- Written by Jessica Houston
The funds management sector has grown exponentially since the introduction of compulsory superannuation in the early 1990s. The industry is split into retail and industry funds where the pressure is on the retail funds to reduce their fees/commissions so that they can compete against the industry funds that are run for the benefits of the members, not the shareholders.
Chairmont has been involved in a number of assignments in this sector. This work has crossed all areas of funds and asset management. It has involved working on platforms, product family types, e.g. hedge funds, Self Managed Superannuation Funds (SMSFs), trustee and custodians and the various market sectors, e.g. Commercial Property trusts. This work has included:
- Assisting in the outsourcing of funds management activities of a major fund manager/trustee.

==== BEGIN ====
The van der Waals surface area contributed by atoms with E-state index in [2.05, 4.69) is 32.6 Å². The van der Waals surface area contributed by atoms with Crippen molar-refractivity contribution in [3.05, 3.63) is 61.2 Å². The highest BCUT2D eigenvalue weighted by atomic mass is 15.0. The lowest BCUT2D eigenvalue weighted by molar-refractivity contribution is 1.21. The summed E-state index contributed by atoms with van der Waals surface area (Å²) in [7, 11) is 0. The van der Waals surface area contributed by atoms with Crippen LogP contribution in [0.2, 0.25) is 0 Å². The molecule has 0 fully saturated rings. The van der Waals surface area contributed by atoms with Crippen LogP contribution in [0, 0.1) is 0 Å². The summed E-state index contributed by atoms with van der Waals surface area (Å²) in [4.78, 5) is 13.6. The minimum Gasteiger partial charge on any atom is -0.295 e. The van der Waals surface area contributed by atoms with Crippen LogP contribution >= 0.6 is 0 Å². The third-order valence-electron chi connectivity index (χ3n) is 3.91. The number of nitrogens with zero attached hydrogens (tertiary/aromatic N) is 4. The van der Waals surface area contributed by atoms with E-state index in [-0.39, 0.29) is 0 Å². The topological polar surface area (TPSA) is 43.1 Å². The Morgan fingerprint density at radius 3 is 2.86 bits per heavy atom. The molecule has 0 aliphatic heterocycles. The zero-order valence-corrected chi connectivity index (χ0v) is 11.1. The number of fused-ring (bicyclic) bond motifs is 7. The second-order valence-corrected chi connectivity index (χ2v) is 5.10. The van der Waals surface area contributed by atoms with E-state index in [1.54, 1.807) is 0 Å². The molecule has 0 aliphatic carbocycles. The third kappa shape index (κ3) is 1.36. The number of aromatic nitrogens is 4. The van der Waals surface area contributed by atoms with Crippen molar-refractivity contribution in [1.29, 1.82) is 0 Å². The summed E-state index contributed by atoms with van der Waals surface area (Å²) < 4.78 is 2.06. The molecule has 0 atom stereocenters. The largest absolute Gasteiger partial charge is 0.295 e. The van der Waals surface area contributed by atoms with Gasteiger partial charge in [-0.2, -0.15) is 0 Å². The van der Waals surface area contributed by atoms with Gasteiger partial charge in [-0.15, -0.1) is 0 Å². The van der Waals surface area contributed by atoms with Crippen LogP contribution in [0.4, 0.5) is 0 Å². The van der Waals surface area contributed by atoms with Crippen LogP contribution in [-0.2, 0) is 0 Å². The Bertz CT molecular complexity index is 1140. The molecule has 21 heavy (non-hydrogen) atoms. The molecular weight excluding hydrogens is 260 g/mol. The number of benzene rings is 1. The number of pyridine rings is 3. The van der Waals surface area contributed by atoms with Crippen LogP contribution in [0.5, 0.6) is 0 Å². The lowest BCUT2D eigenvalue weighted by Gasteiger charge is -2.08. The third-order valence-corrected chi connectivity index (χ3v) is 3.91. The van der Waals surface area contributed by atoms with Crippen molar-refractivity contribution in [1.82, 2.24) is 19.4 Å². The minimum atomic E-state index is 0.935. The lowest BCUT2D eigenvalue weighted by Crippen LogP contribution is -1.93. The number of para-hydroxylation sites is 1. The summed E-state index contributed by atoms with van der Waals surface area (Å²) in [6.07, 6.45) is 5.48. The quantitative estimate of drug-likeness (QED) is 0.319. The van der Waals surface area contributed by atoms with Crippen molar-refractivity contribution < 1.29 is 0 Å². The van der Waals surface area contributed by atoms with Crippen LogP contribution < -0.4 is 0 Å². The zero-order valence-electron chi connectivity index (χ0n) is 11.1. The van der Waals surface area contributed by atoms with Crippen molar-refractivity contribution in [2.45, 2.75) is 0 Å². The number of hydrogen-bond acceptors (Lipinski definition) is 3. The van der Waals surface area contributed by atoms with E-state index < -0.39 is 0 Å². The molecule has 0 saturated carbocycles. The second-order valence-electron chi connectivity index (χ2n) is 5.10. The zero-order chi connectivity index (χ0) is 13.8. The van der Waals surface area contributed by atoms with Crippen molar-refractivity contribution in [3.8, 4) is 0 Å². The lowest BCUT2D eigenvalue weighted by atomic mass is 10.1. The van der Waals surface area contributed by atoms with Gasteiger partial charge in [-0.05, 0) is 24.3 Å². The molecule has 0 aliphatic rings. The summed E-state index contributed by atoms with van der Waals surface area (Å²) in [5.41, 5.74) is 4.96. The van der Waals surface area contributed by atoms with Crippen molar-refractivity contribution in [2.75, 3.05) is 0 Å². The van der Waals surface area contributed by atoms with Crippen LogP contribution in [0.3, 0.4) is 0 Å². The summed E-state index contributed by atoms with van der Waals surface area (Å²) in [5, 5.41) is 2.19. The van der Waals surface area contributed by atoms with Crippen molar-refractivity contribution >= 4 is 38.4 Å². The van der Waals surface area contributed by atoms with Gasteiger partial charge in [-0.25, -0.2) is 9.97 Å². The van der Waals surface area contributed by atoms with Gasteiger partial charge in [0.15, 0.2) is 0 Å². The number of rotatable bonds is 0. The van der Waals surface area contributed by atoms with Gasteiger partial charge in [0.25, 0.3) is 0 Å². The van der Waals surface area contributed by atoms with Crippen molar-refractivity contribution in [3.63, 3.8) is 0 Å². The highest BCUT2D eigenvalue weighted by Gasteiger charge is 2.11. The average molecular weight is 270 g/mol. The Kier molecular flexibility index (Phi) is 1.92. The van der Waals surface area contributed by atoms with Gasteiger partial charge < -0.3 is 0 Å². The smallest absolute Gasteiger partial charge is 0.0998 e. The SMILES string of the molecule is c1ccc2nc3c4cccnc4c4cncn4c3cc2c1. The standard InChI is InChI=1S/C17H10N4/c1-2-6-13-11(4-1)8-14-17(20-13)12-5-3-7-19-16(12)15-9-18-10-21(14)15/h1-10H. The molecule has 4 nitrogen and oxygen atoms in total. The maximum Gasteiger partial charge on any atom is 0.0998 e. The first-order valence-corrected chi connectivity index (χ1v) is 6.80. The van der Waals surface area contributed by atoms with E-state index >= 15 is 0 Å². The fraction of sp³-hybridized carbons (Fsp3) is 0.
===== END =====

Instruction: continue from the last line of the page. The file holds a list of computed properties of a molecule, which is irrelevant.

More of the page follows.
- Program managing the post merger integration of two fund managers.
- Conducting Request for Tenders (RFTs) and Request for Information (RFIs) in the areas of international equities and fixed interest funds.
- Working with different fund managers on their business models, e.g. fund of fund and multi-manager.
- Considering the issue of whether to hedge or not to hedge, foreign currency exposures.
- Working with a number of Listed and Unlisted property Trusts on a range of issues, including outsourcing agreements, licensing requirements, Customer Relationship Management (CRM) business and technology issues.
The funds management sector will continue to grow with the increases in compulsory superannuation contributions to come into effect over the coming years, and as organisations respond to the Future Of Financial Advice (FOFA) reforms, and other local and global compliance and product initiatives. The industry continues to segment into major fund managers and independent niche players. The recent decision by BlackRock to withdraw from active Australian equities is indicative of the issues facing fund managers that do not out-perform their stated index. The winners will be the index players, or index based products, as it is extremely difficult for fund managers to consistently out-perform the index.
Similarly, product distribution is continuing to divide between tied and non-tied (independent planners).